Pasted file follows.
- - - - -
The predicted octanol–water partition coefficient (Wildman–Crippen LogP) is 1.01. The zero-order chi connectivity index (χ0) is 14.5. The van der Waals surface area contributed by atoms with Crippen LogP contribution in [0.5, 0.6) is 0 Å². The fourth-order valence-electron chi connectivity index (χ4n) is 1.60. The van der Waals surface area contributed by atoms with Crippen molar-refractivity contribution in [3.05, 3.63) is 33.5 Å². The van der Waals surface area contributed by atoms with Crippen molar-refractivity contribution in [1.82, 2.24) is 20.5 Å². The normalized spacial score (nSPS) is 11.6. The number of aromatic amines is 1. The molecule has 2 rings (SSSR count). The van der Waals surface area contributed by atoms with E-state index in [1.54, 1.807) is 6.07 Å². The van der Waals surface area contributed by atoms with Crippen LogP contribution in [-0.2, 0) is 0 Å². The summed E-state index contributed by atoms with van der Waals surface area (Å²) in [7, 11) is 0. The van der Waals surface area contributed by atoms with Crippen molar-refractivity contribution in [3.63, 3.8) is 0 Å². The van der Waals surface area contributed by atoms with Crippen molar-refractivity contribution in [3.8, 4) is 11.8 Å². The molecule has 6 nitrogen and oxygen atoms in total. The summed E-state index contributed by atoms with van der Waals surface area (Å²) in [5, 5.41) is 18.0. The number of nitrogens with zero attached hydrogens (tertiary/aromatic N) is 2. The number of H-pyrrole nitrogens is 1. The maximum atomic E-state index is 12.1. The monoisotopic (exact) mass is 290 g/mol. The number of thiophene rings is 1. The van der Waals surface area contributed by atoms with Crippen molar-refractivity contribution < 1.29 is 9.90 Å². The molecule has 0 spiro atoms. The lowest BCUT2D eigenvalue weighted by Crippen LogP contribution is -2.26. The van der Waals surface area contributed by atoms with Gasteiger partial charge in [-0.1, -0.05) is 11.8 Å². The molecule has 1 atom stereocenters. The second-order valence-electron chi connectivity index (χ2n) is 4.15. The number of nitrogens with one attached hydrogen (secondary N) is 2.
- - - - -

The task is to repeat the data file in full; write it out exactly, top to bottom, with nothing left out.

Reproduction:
The predicted octanol–water partition coefficient (Wildman–Crippen LogP) is 1.01. The zero-order chi connectivity index (χ0) is 14.5. The van der Waals surface area contributed by atoms with Crippen LogP contribution in [0.5, 0.6) is 0 Å². The fourth-order valence-electron chi connectivity index (χ4n) is 1.60. The van der Waals surface area contributed by atoms with Crippen molar-refractivity contribution in [3.05, 3.63) is 33.5 Å². The van der Waals surface area contributed by atoms with Crippen molar-refractivity contribution in [1.82, 2.24) is 20.5 Å². The normalized spacial score (nSPS) is 11.6. The number of aromatic amines is 1. The molecule has 2 rings (SSSR count). The van der Waals surface area contributed by atoms with E-state index in [1.54, 1.807) is 6.07 Å². The van der Waals surface area contributed by atoms with Crippen LogP contribution in [-0.2, 0) is 0 Å². The summed E-state index contributed by atoms with van der Waals surface area (Å²) in [7, 11) is 0. The van der Waals surface area contributed by atoms with Crippen molar-refractivity contribution in [3.63, 3.8) is 0 Å². The van der Waals surface area contributed by atoms with Crippen molar-refractivity contribution in [3.8, 4) is 11.8 Å². The molecule has 6 nitrogen and oxygen atoms in total. The summed E-state index contributed by atoms with van der Waals surface area (Å²) in [5, 5.41) is 18.0. The number of nitrogens with zero attached hydrogens (tertiary/aromatic N) is 2. The number of H-pyrrole nitrogens is 1. The maximum atomic E-state index is 12.1. The monoisotopic (exact) mass is 290 g/mol. The number of thiophene rings is 1. The van der Waals surface area contributed by atoms with Crippen molar-refractivity contribution < 1.29 is 9.90 Å². The molecule has 0 spiro atoms. The lowest BCUT2D eigenvalue weighted by Crippen LogP contribution is -2.26. The van der Waals surface area contributed by atoms with Gasteiger partial charge in [-0.1, -0.05) is 11.8 Å². The molecule has 1 atom stereocenters. The second-order valence-electron chi connectivity index (χ2n) is 4.15. The number of nitrogens with one attached hydrogen (secondary N) is 2.